More lean toward big China building bank
There is strong speculation that the Federal Government will switch its stance against a big Chinese bank, in the hope of securing money for infrastructure.
The Prime Minister is reportedly warming to the idea of joining the proposed $50 billion China-led Asia Infrastructure Investment Bank.
Treasurer Joe Hockey is a fan of the plan, but Mr Abbott has reportedly been less excited due to warning from US President Barack Obama about the dangers of being too accommodating to China.
Fairfax newspapers have reported that the National Security Committee of Cabinet agreed to the notion of Australia joining the bank this week.
The shifting of sentiment comes amid an internal reassessment within the government, as well as intense talks and dealings within the G7 group of finance ministers and central bank governors.
In a weekend interview on Sky News, Tony Abbott said: “I note that the UK has indicated an intention to sign up for the negotiations, the New Zealanders before Christmas signed up for the negotiations, the Singaporeans likewise, the Indians likewise.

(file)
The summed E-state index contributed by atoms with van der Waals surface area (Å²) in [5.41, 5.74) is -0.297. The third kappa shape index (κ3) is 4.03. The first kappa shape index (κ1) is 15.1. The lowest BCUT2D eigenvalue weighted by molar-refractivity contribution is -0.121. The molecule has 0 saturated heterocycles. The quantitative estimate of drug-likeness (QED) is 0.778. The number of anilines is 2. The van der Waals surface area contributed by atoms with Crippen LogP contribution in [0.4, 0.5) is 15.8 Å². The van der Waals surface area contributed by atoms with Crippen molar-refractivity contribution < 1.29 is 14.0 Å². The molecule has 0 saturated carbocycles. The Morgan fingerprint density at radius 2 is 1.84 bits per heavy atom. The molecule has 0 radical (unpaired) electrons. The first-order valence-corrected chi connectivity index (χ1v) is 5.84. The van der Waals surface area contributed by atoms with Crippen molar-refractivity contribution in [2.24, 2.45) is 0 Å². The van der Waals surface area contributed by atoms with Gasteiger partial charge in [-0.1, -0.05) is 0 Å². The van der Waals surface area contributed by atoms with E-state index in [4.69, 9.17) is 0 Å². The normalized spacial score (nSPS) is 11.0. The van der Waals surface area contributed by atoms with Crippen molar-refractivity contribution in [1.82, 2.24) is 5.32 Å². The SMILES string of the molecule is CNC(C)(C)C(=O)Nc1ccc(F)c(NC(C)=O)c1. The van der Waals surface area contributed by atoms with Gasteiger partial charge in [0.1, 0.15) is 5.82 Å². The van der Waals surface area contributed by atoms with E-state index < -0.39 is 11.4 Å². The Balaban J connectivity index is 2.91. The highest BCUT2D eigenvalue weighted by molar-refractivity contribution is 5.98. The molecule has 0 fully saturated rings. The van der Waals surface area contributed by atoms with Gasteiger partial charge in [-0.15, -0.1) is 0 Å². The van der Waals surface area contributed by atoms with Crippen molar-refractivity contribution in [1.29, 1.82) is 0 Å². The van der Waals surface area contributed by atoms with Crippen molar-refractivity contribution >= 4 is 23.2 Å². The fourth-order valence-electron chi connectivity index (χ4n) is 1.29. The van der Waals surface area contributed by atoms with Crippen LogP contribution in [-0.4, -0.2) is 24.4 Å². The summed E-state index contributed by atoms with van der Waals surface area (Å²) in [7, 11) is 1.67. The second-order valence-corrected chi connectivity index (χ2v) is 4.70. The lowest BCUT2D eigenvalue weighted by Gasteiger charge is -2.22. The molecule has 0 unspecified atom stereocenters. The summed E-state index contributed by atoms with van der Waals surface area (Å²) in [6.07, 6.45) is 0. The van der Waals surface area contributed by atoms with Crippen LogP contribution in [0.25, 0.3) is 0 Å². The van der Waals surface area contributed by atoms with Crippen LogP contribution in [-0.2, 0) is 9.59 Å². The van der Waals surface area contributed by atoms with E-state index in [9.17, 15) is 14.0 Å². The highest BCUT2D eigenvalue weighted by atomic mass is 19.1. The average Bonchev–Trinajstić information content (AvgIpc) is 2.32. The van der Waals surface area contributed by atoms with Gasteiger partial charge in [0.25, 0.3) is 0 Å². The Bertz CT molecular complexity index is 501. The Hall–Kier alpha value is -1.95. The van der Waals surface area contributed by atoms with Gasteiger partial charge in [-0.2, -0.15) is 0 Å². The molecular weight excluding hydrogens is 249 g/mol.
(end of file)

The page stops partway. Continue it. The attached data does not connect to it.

“We’re looking very carefully at this and we’ll make a decision in the next week or so.
“I would like to think that it is possible for this to be a genuinely multilateral institution and I think it could well be an important part of bringing China fully into the international community.”
But Australia is far from the forefront, with almost 30 other nations already vying to be part of the negotiations.
Experts expect more G7 nations will sign up, and there is speculation that Australia and South Korea will get involved in partnership with each other.
“If China is prepared to set up such an institution well I frankly hope that many countries including the United States and Japan would join it,” Mr Abbott said.
In a related News Corp interview, Labor deputy leader and shadow foreign minister Tanya Plibersek said the Opposition believed Australia should sign up to the new bank.
Ms Plibersek says the current financial architecture “hasn’t made room for China” but new investment will be vital for any future infrastructure needs.
The government has until the end of March to sign on.